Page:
Treatment is aimed at easing your symptoms. This includes using over-the-counter (OTC) medicines to reduce fever and techniques to calm a sore throat, such as gargling salt water. Other home treatments that may ease symptoms include:

  • getting a lot of rest
  • staying hydrated, ideally by drinking water
  • eating warm chicken soup
  • using OTC pain medications such as acetaminophen (Tylenol)

Contact your doctor if your symptoms get worse or if you have intense abdominal pain.

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Complications

What are the possible complications of mono?

Mono is typically not serious. In some cases, people who have mono get secondary infections such as strep throat, sinus infections, or tonsillitis. In rare cases, some people may develop the following complications:

Enlarged spleen

You should wait at least one month before doing any vigorous activities, lifting heavy objects, or playing contact sports to avoid rupturing your spleen, which may be swollen from the infection. Talk to your doctor about when you can return to your normal activities. A ruptured spleen in people who have mono is rare, but it is a life-threatening emergency. Call your doctor immediately if you have mono and experience a sharp, sudden pain in the upper left part of your abdomen.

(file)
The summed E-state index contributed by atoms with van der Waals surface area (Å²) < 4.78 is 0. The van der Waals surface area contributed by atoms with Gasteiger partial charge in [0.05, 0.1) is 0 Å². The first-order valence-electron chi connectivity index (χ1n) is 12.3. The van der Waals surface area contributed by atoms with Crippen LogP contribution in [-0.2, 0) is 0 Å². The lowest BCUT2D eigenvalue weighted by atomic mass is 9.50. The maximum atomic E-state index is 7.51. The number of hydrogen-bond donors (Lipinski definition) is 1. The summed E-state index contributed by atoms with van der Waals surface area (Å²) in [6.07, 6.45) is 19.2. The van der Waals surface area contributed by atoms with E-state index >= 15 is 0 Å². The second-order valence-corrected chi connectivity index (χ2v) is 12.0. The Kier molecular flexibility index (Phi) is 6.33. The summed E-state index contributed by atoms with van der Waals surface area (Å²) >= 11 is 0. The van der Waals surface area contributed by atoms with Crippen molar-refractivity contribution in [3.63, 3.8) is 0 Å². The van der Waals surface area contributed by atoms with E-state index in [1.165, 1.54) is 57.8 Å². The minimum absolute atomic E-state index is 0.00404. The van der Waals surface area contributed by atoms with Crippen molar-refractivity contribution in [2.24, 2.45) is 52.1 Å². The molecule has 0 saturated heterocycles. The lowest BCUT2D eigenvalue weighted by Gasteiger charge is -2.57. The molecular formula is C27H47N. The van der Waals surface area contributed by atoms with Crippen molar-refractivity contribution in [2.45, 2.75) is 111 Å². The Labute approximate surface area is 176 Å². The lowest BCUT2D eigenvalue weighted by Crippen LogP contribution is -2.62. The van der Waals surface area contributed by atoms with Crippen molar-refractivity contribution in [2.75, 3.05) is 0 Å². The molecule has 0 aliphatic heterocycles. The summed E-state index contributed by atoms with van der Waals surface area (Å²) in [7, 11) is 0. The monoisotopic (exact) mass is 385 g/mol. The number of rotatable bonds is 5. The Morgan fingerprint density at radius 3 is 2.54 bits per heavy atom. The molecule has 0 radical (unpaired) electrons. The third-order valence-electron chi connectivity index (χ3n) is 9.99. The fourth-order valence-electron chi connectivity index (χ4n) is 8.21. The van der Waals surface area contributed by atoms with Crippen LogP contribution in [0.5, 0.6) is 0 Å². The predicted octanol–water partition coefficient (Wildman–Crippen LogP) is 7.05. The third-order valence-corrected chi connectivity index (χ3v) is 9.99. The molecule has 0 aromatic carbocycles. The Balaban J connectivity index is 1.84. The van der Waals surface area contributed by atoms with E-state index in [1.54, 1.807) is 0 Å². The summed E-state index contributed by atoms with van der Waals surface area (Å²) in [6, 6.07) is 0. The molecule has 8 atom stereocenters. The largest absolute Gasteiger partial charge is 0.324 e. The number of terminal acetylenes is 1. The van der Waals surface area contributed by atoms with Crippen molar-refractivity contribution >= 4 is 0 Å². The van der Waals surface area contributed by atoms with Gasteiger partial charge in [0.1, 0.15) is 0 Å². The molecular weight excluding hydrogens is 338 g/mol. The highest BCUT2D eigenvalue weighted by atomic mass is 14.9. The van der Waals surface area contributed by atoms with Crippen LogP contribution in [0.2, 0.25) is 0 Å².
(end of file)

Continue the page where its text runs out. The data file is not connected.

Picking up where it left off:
Inflammation of the liver

Hepatitis (liver inflammation) or jaundice (yellowing of the skin and eyes) may occasionally occur in people who have mono.

Rare complications

According to the Mayo Clinic, mono can also cause some of these extremely rare complications:

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Outlook

Outlook and recovery from mono

The symptoms of mono seldom last for more than four months. The majority of people who have mono recover within two to four weeks.

An illness called chronic EBV infection can occur if symptoms last for more than six months. EBV will remain dormant in your blood cells for the rest of your life, and it can occasionally reactivate without symptoms. It’s possible to spread the virus to others through contact with your saliva during this time.

EBV also establishes a lifelong, inactive infection in your body’s immune system cells. In some very rare cases, people who carry the virus develop either Burkitt’s lymphoma or nasopharyngeal carcinoma, which are both rare cancers. EBV appears to play a role in the development of these cancers. However, EBV is probably not the only cause.

Prevention

How can I prevent mono?

Mono is almost impossible to prevent. This is because healthy people who have been infected with EBV in the past can carry and spread the infection periodically for the rest of their lives. Almost all adults have been infected with EBV by age 35 and have built up antibodies to fight the infection. People normally get mono only once in their lives.